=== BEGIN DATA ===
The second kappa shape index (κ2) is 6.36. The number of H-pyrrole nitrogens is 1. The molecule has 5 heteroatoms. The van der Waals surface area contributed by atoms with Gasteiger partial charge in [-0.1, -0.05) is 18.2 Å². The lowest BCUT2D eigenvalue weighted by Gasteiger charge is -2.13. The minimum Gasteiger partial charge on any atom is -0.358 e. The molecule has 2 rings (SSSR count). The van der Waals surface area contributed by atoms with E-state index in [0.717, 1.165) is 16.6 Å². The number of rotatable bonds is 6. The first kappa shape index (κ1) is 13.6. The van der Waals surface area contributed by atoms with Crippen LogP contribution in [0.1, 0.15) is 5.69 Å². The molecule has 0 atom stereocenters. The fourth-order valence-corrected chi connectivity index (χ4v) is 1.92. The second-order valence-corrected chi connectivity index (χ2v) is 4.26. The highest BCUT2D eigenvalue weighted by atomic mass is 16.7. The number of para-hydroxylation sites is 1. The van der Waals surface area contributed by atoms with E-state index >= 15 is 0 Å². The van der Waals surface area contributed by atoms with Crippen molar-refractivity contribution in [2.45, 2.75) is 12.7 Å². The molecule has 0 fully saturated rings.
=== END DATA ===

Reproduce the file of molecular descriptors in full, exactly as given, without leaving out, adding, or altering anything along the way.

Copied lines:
The second kappa shape index (κ2) is 6.36. The number of H-pyrrole nitrogens is 1. The molecule has 5 heteroatoms. The van der Waals surface area contributed by atoms with Gasteiger partial charge in [-0.1, -0.05) is 18.2 Å². The lowest BCUT2D eigenvalue weighted by Gasteiger charge is -2.13. The minimum Gasteiger partial charge on any atom is -0.358 e. The molecule has 2 rings (SSSR count). The van der Waals surface area contributed by atoms with E-state index in [0.717, 1.165) is 16.6 Å². The number of rotatable bonds is 6. The first kappa shape index (κ1) is 13.6. The van der Waals surface area contributed by atoms with Crippen LogP contribution in [0.1, 0.15) is 5.69 Å². The molecule has 0 atom stereocenters. The fourth-order valence-corrected chi connectivity index (χ4v) is 1.92. The second-order valence-corrected chi connectivity index (χ2v) is 4.26. The highest BCUT2D eigenvalue weighted by atomic mass is 16.7. The number of para-hydroxylation sites is 1. The van der Waals surface area contributed by atoms with E-state index >= 15 is 0 Å². The van der Waals surface area contributed by atoms with Crippen molar-refractivity contribution in [2.45, 2.75) is 12.7 Å². The molecule has 0 fully saturated rings.